http://online.wsj.com/article/1,,SB1...html?mod=TOPIC
  • 08-04-2005, 05:41 AM
    MindGoneHaywire
    The last paragraph is at least as important as the next-to-last one. When are you going to realize that this isn't about Spitzer? I guess you're not. Well, here's some more stuff:


    " Sony Music promo exec unknowingly sparked Attorney General Eliot Spitzer's major payola investigation when he started hitting on a woman at a poolside bar at a Miami hotel last year.

    The exec bragged about some of the excesses in his line of business, according to chatter in music industry circles.

    The executive must have felt pretty good, as the attentive woman probably hung on his every word. He must have thought he was spinning a Gold Record.

    But not so fast.

    It turns out the woman who was the object of his affection worked in Spitzer's office. "


    http://www.nypost.com/seven/07312005/business/51166.htm




    " PAYOLA HEAT'S ON DJS"


    The Attorney General's Office is investigating the role of radio stations in the emerging payola scandal — and could be weighing possible criminal charges, The Post has learned.

    But it's unclear whether New York state law allows for criminal or just civil penalties.

    Payola-busting statutes say that bribing radio personnel is a crime, though they don't make clear whether the bribe receiver is also breaking the law. State bribery laws might also apply, but they too are vague on whether both the payer and receiver are committing crimes.


    http://www.nypost.com/seven/07312005...news/51114.htm



    Oh, and...

    http://www.nypost.com/seven/08032005/business/51331.htm


    Oh, and BTW...

    http://www.calendarlive.com/music/hi...,6536513.story


    And...

    http://www.calendarlive.com/music/cl...0,904650.story

    Also...

    "Air time is often determined by undisclosed payoffs to radio stations and their employees," Spitzer said at a news conference. "This agreement (with Sony) is a model for breaking the pervasive influence of bribes in the industry."

    Not so, says Dave Universal, former program director at WKSE-FM 98.5, who called the Sony report "garbage," adding he was being made a "scapegoat."

    "All I'm going to say is what came out in the Sony report is a bunch of garbage," Universal stated in an e-mail response to The Buffalo News. "All three specific things they described are completely inaccurate.

    http://buffalonews.com/editorial/20050803/1007283.asp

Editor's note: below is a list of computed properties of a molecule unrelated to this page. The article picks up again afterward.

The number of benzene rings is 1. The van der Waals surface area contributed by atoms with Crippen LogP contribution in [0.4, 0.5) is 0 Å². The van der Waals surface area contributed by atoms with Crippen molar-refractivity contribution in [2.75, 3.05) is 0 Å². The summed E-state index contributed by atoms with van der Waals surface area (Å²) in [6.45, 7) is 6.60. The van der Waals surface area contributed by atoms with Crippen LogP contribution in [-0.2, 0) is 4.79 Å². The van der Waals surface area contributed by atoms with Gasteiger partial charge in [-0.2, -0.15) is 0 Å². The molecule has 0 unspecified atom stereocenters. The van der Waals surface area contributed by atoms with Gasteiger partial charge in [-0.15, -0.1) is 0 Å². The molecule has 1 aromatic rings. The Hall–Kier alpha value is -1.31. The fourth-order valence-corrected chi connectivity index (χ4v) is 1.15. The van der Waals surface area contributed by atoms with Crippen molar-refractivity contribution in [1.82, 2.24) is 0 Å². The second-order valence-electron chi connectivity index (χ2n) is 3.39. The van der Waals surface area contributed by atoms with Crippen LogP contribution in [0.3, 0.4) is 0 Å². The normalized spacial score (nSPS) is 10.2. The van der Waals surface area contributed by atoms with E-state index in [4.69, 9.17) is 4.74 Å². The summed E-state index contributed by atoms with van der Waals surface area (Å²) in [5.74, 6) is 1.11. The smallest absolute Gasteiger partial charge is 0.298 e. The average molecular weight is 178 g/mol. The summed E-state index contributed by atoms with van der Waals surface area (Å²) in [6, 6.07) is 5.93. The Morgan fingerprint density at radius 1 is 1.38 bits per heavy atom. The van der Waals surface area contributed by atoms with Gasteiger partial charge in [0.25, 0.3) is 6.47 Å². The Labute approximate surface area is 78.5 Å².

There's more, but that should be good for now...hmmm?
  • 08-04-2005, 08:21 AM
    BarryL
    The $10 million went to Charity
    Thanks for the links.

    I'm surprised that the $10 million settlement went to charity.

    Sounds like a political arrangement, not a criminal punishment, and certainly not an instance where there are any identifiable victims.

    But I'm happy that the ten million isn't going into the New York State treasury, given that there were no convictions or guilty pleas. I guess Spitzer has been taking too much heat on the issue of blackmailing CEOs, boards, and the shareholders they serve. Now when he runs for office he can feel good about the tens of millions of dollars "he" donated to charity, the good social altruist that he is. But surely that is an abuse of power, far worse than trying to influence a few djs with some gifts that even the writers of the articles you wrote are of the opinion that it doesn't make any difference in what succeeds on the radio. I hope New Yorkers have the moral integrity to know a scoundrel when they see one when it comes time to vote.
  • 08-04-2005, 09:30 AM
    Lifes-A-Blast
    add the fact major conglomerates in broadcast markets
    Since the passage of broadcast deregulation 15-17 yrs ago the consolidation of radio & tv markets under a few Major owners vs many independants in local markets had conrtibutes to the hum drum programing in major market areas . When 1 corporation can own 4-8 radio stations in 1 major market how much compititon can there really be. It gives the comglomate a way to market there dreck in different formats but it's all the same . They work to a format and program that way . the use of program service or consultants and there is only a few of those making decisions for everyone.
    Commerical radio is at all time new low with its pop dribble, appeal to the micomasses of misfits and idiots out there.Yeah I need pimple cream for my butt to be clear skined and use the hemmroid cream to get the bags out from under my eyes. And if I really not to secure I can have my breasts enlarged, and my 300 lbs of body fat liposuction to death.
    And then when they botch the job I got the perfect Lawyer Agency in callin 1-800-callsam.
    Payola, money promotions , and forcing the general public will always be there with big business behind it. You just have the sort out have beens and was nots from the real talent.
  • 08-09-2005, 08:49 PM
    MindGoneHaywire
    FCC Chairman calls for Federal Payola investigation